This month we wanted to highlight the reasons why we love supporting the traditional art of hand block printing. How often are we granted the opportunity to see and understand the entire creation process behind our purchases? How connected are we to the things that we wear and fill our homes with? How has buying this item impacted the lives of the artisans behind its creation? These are the kind of questions that drove the conception of Daughters of India. For Avneet, the owner of one of our making facilities, this is the purpose behind everything she does in her efforts to keep this incredible artform alive.
By honouring the local tradition of hand block printing and hand craftsmanship to create sustainable slow fashion apparel, Avneet’s mission is to impact lives with meaning by preserving the link between artisan and consumer. “I think this was a personal agenda I took on myself, that the work we would take on should have the artists input in it.”
Working only with conscious brands that align with her beliefs, Avneet is committed to supporting the continuance of hand block printing as an art. “The styles we have done for Daughters of India are all hand block printed. We work with a lot of artisans and their families. This is a dying art and it is actually diminishing because of fast fashion taking over.” Not only is fast fashion extremely detrimental to the environment, the alluring convenience of earning quick income in the fast fashion industry is having a severe effect on traditional artforms and livelihood practices. “Slow fashion takes a lot of time. Many of the families doing block printing are now reducing because the next generations are not taking up the work anymore.” In response to this, Avneet is determined to keep the artform alive by generating orders for local artisans. “If there is a break they don’t earn anything and that’s really sad, they have to run their houses and their families and earn enough to sustain themselves. As such, fair wages are given and we give them enough work throughout the year so that it is a continual business.” Avneet’s business practices reflect her personal ethos of slowing down, living in the moment, and honouring Mother Nature.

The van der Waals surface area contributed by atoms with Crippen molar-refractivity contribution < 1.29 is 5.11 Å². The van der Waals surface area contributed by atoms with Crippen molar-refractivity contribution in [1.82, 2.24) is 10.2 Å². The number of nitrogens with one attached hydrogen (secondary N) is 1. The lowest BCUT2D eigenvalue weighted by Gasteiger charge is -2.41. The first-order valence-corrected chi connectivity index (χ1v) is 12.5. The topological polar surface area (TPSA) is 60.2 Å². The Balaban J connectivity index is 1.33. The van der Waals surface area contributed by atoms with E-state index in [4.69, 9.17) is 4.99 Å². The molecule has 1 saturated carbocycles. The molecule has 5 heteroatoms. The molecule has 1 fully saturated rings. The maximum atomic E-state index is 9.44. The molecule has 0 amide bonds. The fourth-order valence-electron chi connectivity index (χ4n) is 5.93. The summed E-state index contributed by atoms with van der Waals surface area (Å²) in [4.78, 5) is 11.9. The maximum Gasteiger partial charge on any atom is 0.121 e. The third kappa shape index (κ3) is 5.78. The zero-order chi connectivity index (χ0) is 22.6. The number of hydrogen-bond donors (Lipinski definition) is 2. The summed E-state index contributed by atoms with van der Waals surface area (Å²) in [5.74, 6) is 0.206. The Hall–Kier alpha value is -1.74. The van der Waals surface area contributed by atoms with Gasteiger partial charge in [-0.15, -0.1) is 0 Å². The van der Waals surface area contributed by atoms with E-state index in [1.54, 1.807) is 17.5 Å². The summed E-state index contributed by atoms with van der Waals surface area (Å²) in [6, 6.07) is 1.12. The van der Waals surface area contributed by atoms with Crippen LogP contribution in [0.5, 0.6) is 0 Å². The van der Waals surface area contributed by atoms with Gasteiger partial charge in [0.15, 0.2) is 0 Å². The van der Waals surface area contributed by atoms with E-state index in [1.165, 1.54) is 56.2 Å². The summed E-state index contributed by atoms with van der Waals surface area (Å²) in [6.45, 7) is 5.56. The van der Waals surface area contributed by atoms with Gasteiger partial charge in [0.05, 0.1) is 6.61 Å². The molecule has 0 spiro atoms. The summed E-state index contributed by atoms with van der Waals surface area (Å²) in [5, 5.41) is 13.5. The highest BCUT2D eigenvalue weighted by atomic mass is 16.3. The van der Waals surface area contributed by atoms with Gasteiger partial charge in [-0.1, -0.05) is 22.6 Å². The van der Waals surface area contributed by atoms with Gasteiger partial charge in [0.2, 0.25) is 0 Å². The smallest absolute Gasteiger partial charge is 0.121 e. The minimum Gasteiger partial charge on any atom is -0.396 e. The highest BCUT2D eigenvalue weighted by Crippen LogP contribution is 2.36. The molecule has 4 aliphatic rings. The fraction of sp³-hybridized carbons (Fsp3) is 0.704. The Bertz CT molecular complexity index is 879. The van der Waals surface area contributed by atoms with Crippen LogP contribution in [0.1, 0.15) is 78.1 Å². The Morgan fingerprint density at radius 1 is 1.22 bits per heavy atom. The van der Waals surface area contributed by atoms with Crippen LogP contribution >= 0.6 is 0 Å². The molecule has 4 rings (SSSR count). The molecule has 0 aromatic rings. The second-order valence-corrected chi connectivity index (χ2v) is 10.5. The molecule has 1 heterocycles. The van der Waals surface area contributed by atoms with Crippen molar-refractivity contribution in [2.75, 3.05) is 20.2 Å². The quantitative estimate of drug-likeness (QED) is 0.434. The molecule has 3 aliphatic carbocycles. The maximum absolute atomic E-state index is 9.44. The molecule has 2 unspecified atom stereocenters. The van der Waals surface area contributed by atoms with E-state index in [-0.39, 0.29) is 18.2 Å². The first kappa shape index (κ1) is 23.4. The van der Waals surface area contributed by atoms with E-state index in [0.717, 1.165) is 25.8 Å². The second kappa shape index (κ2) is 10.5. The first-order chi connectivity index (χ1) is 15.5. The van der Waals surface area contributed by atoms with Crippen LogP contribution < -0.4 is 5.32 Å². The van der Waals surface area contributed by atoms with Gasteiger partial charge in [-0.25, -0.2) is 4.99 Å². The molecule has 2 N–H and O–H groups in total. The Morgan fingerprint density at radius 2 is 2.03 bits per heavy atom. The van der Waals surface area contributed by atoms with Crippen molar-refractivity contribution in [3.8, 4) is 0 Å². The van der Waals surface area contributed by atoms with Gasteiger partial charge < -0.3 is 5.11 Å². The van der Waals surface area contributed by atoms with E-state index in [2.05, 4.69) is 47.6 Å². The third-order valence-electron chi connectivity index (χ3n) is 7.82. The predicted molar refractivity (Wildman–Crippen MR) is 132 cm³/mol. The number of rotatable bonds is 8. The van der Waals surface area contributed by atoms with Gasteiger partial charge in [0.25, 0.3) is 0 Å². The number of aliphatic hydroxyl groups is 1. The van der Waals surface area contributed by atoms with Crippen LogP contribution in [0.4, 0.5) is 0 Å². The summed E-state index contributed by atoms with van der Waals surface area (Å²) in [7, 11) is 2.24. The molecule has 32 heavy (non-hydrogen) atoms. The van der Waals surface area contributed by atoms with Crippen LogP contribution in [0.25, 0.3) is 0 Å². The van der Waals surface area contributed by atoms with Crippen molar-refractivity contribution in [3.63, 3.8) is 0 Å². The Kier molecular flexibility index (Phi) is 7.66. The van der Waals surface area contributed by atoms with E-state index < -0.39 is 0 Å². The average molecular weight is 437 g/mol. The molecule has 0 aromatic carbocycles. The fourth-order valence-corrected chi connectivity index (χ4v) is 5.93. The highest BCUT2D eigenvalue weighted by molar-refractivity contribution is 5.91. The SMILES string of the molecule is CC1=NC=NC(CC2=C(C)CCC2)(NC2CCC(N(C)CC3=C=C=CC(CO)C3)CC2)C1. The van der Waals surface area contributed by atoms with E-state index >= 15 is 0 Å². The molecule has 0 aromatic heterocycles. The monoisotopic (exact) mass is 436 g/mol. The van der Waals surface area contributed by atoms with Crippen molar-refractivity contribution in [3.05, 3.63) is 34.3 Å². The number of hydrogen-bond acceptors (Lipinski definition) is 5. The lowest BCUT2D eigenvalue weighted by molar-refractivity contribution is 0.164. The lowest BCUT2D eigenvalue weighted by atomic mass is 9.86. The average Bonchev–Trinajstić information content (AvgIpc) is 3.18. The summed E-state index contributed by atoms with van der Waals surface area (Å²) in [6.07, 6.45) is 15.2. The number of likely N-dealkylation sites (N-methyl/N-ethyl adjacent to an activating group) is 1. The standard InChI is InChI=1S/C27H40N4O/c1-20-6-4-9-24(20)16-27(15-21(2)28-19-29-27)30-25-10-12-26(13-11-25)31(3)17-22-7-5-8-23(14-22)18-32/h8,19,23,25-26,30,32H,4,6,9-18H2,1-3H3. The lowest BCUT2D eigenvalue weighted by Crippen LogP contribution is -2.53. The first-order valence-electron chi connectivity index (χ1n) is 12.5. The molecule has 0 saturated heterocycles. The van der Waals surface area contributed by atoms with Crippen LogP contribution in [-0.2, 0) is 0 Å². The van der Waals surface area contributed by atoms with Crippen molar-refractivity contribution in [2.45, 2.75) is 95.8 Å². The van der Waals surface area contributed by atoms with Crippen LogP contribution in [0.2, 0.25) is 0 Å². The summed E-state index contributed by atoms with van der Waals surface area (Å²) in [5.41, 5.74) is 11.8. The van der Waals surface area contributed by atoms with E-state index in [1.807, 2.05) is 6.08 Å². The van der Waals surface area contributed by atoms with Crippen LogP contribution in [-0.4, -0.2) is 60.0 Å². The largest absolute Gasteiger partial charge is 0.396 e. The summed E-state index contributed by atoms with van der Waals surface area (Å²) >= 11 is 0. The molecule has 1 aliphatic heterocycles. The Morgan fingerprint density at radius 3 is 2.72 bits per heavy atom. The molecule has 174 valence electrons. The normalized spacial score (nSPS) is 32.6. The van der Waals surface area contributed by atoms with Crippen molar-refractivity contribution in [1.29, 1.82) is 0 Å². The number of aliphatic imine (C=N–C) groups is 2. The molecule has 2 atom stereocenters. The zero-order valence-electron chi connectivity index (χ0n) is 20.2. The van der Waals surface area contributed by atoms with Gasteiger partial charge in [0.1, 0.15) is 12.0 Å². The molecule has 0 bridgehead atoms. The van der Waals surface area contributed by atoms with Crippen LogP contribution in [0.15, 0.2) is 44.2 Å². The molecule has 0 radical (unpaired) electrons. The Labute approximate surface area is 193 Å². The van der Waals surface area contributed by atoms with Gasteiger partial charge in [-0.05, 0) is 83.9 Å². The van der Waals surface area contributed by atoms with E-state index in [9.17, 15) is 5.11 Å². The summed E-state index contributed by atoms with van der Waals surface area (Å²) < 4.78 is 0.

In line with the belief that what we do now contributes to a better future, Avneet also runs block print classes for both children and adults. “We get visitors from all over the world wherein they want to learn block printing and I think that it’s such a lovely way. Most of the people who have done the classes eventually line up appreciating the art so much more than they thought, it’s so intense and so satisfying at the same time.” The block printing workshops run for around 5-6 hours. They teach everything from making the colours, to hand block printing their own art to wear and take home with them. “I think the more people who come and learn, it’s truly something that inspires them and they appreciate it,’ says Avneet, ‘And especially children, because I think with the fast fashion they are losing track of how things are really made with hand. When we do classes with children I think it’s amazing the way they interpret how they want to do things beautifully, and somewhere along the line maybe they take up this in their careers.”
By mass producing fake replicas, fast fashion impacts the practice of traditional art. This is why supporting slow fashion contributes to a greater future in so many ways. Avneet’s dedication to keeping the art of hand block printing alive is truly inspiring. There is so much love that goes into each and every garment when it is created with loving intent. From supporting local artisans and their families, to preserving a local tradition, as well as the future of our internal and external environments collectively. This is one of the many reasons why we love supporting this beautiful artform, to help women like Avneet empower others to work in alignment with their core beliefs and values. “It’s just something we love doing”, says Avneet. A beautiful and gentle reminder that doing what we love really can make a difference.
(words by Ella Josephine Archer)